In particular, the \(\ell_0\) estimator, which finds \( \vx_0=\argmin_{\vx:\norm{\vx}_0\le k}\norm{\vy-X\vx}_2 \), will converge, in the sense that the risk \(\E\norm{\vy-X\vx}_2\) is bounded above by \(O\pa{\frac{k\log p}{n}}\). This can be used to show that under some straightforward assumptions on \(k,X\) we actually converge to the true answer \(\vx_*\). Moreover, while this method seems to depend on \(k\) we can imagine doing hyperparameter search on \(k\).

This all looks great, in that we can recover the original entries of sparse \(\vx_*\), but the problem is solving the minimization problem under the constraint \(\norm{\vx}_0\le k\) is computationally difficult. This is a non-convex set of points with at most \(k\) non-zero entries. We’d need to check every subset to find the optimum (*question to self:* do we really? You’d think that in a non-adversarial stochastic-\(X\) situation you might want to use \(2k\) instead of \(k\) and then use a greedy algorithm like backward selection and it’d be good enough).

This is why Tao and Candes’ work is so cool. They take the efficiently-computable LASSO estimator,
\[
\vx_\lambda = \argmin_{\vx:\norm{\vx}_0\le k}\norm{\vy-X\vx}_2
^2+\lambda\norm{\vx}_1\,,
\]
and show that under a certain condition on \(X\), the *Restricted Isometry Property* (RIP), \(\vx_\lambda = \vx_0\). In essence, the RIP property requires that \(X\) has nearly unit eigenvalues with high probability, so it’s almost an isometry. Technically, there’s a relaxed condition called the restricted eigenvalue condition implied by RIP where we get a weaker result that implies LASSO has the same risk as \(\ell_0\).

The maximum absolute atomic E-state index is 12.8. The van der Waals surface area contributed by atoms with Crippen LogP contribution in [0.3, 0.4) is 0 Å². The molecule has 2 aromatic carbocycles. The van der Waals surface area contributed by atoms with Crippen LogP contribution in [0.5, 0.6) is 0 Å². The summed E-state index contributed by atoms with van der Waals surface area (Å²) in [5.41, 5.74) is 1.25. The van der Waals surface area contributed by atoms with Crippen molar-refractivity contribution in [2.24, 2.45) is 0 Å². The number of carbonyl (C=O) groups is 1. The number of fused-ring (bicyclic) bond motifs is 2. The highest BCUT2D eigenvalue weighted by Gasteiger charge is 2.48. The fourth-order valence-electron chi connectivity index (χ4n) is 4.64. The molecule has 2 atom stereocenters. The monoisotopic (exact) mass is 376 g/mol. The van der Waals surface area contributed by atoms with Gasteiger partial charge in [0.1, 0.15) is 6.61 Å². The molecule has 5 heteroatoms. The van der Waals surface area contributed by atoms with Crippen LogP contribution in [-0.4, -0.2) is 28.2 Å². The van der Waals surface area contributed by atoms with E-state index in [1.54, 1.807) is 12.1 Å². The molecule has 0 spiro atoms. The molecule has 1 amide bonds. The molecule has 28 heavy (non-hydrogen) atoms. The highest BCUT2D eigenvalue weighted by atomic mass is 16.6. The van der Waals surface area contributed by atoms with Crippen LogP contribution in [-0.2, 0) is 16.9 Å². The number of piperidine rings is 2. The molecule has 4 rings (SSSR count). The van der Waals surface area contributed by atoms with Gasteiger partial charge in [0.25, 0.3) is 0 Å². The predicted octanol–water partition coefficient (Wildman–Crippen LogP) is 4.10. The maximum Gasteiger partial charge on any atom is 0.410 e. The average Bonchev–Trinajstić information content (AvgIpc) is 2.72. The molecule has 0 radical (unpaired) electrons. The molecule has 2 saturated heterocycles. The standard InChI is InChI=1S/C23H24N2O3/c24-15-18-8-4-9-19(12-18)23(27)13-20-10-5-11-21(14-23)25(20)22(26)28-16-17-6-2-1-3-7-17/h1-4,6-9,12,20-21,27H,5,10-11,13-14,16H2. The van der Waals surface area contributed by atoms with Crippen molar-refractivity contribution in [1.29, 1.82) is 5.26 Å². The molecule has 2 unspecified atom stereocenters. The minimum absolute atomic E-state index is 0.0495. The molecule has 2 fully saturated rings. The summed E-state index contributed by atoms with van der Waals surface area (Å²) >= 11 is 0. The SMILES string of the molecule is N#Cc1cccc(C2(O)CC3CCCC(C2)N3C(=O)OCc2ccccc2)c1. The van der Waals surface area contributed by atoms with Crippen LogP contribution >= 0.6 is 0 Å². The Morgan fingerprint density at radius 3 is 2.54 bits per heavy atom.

All this is motivation for understanding the question: **what practical conditions on \(X\) ensure the RIP?**

It turns out we can characterize a broad class of distributions for the entries of \(X\) that enable this.

## Subgaussian Random Variables

Subgaussian random variables have heavy tails. In particular, \(Y\in\sg(\sigma^2)\) when \[ \E\exp(\lambda Y)\le\exp\pa{\frac{1}{2}\lambda^2\sigma^2} \]

By the Taylor expansion of \(\exp\), Markov’s inequality, and elementary properties of expectation, we can use the above to show all sorts of properties.

- Subgaussian variance. \(\var Y\le \sigma^2\)
- Zero mean. \(\E Y = 0\)
- 2-homogeneity. \(\alpha Y\in\sg(\sigma^2\alpha^2)\)
- Light tails. \(\P\ca{\abs{Y}>t}\le 2\exp\pa{\frac{-t^2}{2\sigma^2}}\)
- Additive closure. \(Z\in\sg(\eta^2 )\independent Y\) implies \(Y+Z\in\sg(\sigma^2+\eta^2)\)
- Higher moments. \(\E Y^{4k}\le 8k(2\sigma)^{4k}(2k-1)!\)

## Subexponential Random Variables

Subexponential random variables are like subgaussians, but their tails can be heavy. In particular, \(Y\in\se(\sigma^2,s)\) satisfies the equation for \(\sg(\sigma^2)\) for \(\abs{\lambda}<s\).